Live From Kaufman Kamp

Casey HenryHello from muggy Maryville, Tennessee! I'm teaching this week at Kaufman Kamp and have stolen a moment in between watching the evening concert and overseeing the post-concert open-mic to write a few words here. Bossman Steve Kaufman always keeps me hoppin' during my time at Kamp. This week I'm teaching fiddle, a little clogging, assisting with the clawhammer banjo class, leading slow jams and keeping an eye on the aforementioned late-night open mic.

Every night various instructors perform a concert for the students and the locals who are brave enough to infiltrate camp for a few hours. Tonight, as always, was just great. The picture below is from Keith Yoder's performance. He asked legendary bluegrass fiddler Bobby Hicks to play "Big Mon" with him. Now, Bobby was the fiddler on Bill Monroe's original cut of the tune, back in the 1950s, and you just don't get to see that every day. Mark Cosgrove, who played guitar on the tune, said he just about hyperventillated at getting to play "Big Mon" with Bobby.

Bobby Hicks, Adam Masters, Steve Kaufman, Keith Yoder, Mark Cosgrove (hidden: Bob Rostollan on bass)

Bobby Hicks, Adam Masters, Steve Kaufman, Keith Yoder, Mark Cosgrove (hidden: Bob Rostollan on bass)

Clawhammer banjo teacher Evie Ladin took the stage next, for a captivating twenty minutes performed completely solo. She dances, she sings, she plays the banjo. She even hambones (though I think a less regional term for it is body percussion). Evie plays with a California-based old-time group called the Stairwell Sisters.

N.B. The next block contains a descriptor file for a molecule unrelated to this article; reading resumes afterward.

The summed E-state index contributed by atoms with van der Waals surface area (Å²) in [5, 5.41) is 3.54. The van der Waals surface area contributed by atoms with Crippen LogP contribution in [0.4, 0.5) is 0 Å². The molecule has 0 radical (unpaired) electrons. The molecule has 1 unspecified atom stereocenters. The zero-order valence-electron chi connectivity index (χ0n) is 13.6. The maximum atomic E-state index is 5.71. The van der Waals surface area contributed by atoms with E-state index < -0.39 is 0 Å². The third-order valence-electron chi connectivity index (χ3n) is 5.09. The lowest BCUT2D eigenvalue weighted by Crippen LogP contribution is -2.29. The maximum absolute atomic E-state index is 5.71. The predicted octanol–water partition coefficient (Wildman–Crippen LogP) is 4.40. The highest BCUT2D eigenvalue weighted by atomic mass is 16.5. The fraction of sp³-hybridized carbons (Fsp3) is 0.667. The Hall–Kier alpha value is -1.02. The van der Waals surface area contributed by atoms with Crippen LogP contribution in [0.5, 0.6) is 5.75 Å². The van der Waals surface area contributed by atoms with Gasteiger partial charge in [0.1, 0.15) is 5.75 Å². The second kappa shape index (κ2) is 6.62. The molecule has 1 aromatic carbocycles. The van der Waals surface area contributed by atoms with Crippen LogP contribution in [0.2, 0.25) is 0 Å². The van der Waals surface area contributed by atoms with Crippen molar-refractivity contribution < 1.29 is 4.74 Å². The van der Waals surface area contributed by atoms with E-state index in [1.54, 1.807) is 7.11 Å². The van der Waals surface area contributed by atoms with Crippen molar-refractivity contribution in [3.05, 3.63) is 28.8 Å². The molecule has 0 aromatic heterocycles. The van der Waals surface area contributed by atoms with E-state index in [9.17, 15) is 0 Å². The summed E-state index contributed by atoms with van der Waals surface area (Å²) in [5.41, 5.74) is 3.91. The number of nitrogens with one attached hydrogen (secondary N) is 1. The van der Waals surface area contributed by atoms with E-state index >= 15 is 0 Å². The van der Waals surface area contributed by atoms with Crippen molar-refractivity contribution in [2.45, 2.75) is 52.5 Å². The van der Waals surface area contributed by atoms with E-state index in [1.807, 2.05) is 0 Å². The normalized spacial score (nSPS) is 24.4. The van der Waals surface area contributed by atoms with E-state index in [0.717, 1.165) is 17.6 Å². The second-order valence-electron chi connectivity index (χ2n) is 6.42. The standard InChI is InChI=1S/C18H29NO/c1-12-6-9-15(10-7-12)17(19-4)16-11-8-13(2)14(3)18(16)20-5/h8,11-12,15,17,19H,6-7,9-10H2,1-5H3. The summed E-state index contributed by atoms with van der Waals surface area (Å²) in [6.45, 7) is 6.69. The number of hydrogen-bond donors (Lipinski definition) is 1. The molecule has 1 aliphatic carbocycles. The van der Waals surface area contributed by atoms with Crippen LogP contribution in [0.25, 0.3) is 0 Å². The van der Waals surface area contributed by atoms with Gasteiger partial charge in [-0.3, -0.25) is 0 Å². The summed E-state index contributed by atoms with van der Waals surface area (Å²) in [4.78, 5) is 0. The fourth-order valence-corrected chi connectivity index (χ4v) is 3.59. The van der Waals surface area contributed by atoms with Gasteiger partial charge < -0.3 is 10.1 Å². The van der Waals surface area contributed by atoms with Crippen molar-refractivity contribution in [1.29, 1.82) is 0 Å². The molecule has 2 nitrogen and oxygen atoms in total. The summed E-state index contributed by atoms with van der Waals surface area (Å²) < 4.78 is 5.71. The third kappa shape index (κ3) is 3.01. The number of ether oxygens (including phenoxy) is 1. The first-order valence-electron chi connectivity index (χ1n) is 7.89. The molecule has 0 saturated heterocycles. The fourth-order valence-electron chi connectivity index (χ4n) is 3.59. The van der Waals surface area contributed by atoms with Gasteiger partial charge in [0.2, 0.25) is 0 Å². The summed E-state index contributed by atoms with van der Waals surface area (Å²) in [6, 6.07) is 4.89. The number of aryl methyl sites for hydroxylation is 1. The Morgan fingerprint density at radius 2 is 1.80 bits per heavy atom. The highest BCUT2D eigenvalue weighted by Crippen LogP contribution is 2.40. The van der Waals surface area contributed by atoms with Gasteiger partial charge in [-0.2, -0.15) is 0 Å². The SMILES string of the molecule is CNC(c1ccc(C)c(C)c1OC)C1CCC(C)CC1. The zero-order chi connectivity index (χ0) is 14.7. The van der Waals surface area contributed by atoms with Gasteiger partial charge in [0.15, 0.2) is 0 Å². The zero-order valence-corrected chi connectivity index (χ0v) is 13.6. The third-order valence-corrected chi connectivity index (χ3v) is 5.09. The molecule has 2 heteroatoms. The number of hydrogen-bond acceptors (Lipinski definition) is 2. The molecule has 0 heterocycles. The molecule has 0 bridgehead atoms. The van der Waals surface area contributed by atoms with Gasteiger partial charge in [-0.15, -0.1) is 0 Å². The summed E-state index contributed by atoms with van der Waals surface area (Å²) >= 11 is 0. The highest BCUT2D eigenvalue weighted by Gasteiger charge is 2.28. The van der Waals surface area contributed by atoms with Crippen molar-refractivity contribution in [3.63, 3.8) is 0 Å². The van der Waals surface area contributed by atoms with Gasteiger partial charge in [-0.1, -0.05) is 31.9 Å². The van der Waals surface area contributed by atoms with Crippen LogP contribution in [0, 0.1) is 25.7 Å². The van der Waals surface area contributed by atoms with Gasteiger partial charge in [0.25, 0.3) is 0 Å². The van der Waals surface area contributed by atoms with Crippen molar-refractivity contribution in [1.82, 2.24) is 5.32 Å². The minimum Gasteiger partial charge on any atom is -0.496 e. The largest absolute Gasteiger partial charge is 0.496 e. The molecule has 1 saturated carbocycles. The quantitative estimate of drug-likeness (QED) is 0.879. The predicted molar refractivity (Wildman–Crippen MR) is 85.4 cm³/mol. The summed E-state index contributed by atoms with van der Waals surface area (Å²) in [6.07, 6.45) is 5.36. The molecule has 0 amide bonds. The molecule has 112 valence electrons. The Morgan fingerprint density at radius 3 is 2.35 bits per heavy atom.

Evie Ladin kicking up her heels.

Evie Ladin kicking up her heels.

...and playing the banjo. Though not at the same time!

...and playing the banjo. Though not at the same time!

My portion of the concert comes tomorrow night, and I'll report back on how that goes. In the meantime I've got a slow jam to lead, fiddle, mandolin, and banjo to teach and a very few hours to sleep!

2 thoughts on “Live From Kaufman Kamp

  1. Susan Morrison

    Casey, I just returned from the Mars Hill Old Time Music Week, which was great but exhausting. Still not sure how you instructors muster the energy for all of the “hats” you must wear! I wanna go back to bed just reading about your many responsibilities! Have fun at it all, and if you come across an acceptable upright bass that I can use at your mom’s jams, let me (or her) know. Definitely in the market for one. Don’t care how grungy it is, just that it has decent tone, action, and price (up to $1,000). Thanks. Susan

  2. Casey

    That’s great, Susan. That’s how all camps are–exhausting but exhilarating! You should come to the jam camp that I do in September near Nashville. It will be three days of working on your jamming skills plus, of course, tons of fun. We even have s’mores!

    Casey

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